"Let Us Prey" by R. Glenn Ball and Darrell Puls. A Review

Let Us PreyLet Us Prey by R Glenn Ball
My rating: 5 of 5 stars

"Hi. My name is Mike, and I'm a recovering narcissistic!" That's how I felt while reading this 228 page paperback, "Let Us Prey: The Plague of Narcissist Pastors and What We Can Do About It" penned by authors R. Glenn Ball, ordained minister in the Presbyterian Church in Canada, and Darrell Puls, founder of Peacebridge Ministries. This little book is ideal for pastors, pastoral candidates, churches, and pastor search committees; but it is especially written for anyone who has been burned and battered by a narcissistic spiritual leader!

The first five chapters of "Let Us Prey" unpacks and deciphers narcissism in ecclesiastical leaders for the purpose of helping the reader recognize what she or he has been through. The authors draw from Ovid's description of Narcissus, and point out that what "Ovid wrote well describes the modern narcissist: he is in love with the image of himself, a shimmering yet fragile twin he projects that has no substance and is ever beyond his grasp; it is thus impossible to love for it has no matter and never becomes real" (20). To protect that unreachable image, there is an intense desire to shape and control a congregation around himself. But also the narcissistic pastor lacks genuine empathy: they cannot even begin to see things - doubts, worries, suffering, etc. - through another person's eyes. They only see your pain and grief as an opportunity "to fill their needs" (40). Along with the desire to control and lack of empathy, comes strident rules of behavior, mostly for others: "the narcissist often has a rigid moral code and is quick to condemn all who do not agree, but it is a brittle, shame-based rigidity with which he personally struggles as he feels the urges deep within that he prohibits and condemns in himself and others" (43), and "As others have noted, religious narcissists tend to be puritanical, which finds an outlet in tightly controlled and very private relationships with other adults" (101). There are more traits listed (entitlement, the lust for winning, his way or the highway, etc.) and packaged with numerous gut-wrenching-true-life tales. I found myself cringing and asking for God's mercy and help through large sections of these pages!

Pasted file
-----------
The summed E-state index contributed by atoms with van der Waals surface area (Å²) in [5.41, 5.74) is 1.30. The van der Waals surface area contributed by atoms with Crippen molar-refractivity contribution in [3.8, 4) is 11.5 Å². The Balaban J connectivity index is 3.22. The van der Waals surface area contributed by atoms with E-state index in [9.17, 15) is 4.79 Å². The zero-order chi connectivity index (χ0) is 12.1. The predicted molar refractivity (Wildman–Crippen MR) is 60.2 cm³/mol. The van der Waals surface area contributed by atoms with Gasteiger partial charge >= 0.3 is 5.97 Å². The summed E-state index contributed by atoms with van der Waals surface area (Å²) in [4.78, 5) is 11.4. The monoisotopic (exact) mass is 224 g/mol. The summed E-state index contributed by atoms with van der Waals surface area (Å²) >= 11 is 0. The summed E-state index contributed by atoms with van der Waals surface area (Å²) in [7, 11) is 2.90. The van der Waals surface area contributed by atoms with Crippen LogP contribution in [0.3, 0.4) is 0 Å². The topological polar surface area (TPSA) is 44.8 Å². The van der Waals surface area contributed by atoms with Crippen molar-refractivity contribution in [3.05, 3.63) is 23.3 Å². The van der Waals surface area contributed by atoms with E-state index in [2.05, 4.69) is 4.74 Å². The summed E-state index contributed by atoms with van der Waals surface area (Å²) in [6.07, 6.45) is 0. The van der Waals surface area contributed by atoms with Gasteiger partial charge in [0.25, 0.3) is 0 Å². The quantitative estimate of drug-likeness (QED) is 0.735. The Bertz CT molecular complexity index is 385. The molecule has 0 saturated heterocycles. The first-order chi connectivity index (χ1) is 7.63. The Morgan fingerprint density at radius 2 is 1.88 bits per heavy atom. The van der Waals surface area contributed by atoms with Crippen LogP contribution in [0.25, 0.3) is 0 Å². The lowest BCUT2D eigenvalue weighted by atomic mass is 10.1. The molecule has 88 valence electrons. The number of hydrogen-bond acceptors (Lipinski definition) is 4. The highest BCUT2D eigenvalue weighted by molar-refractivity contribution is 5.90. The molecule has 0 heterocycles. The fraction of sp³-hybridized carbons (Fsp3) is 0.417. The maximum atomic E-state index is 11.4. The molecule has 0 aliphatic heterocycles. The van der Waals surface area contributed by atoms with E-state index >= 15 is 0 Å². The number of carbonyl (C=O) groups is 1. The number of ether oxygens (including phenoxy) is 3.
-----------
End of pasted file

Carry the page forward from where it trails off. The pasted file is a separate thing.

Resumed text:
Chapters six, seven and eight work through the authors' survey of one major Canadian denomination. I am not a statistician, so I have no way to gauge if their survey and figures are legitimate. But if their numbers are even mostly correct, then about one in three pastors are implicitly or explicitly predators. And the authors go on to show how some congregations can become complicit. Though I don't have hard numbers outside of this book, I have seen what the authors describe with several pastors and a few parishes.

The final four chapters are aids in recovering from predatory parsons. These chapters tackle forgiveness and prevention. Ball and Puls carefully walk parishioners through the important practice of recognizing their own reactive faults in dealing with narcissistic ministers: "We must turn from what others have done to us to what we have done to others, whether in thought, word, or deed. In a strange turnaround from common sense, seeing and confessing our own wrongdoing frees us from its grip...The most difficult element in the entire process is repenting from victimhood by confronting the truth of my own sin" (160). Further, the authors give pastoral search committees a passel of questions to ask a ministerial candidate, and some valuable explanations that will help to weed out any predators (183-4).

Though there was an item or two I wasn't happy with (their explanation of forgiveness, for example), and I had questions about their survey, in the end I found "Let Us Prey" a potent dossier for healing and health in congregations; and as a valuable tool for reflective self-care for pastors. Fellow pastors, this book is likely to bring you to your knees before God (a good place to be), and if it doesn't then it's possible you may be more part of the disease than the cure. I am happily recommending the book.

My thanks to Wipf and Stock publishers for sending me an electronic version of the book at my request. And my thanks that the publisher put not stipulations on my review. Everything written herein is freely stated.

You can purchase the book here: https://wipfandstock.com/let-us-prey.html

View all my reviews

Comments

Popular posts from this blog

"Seeking Allah, Finding Jesus" by Nabeel Qureshi. A Short Review

"Not Forsaken" by Jennifer Michelle Greenberg. A Review

"At Home" by Holly Rench. A Review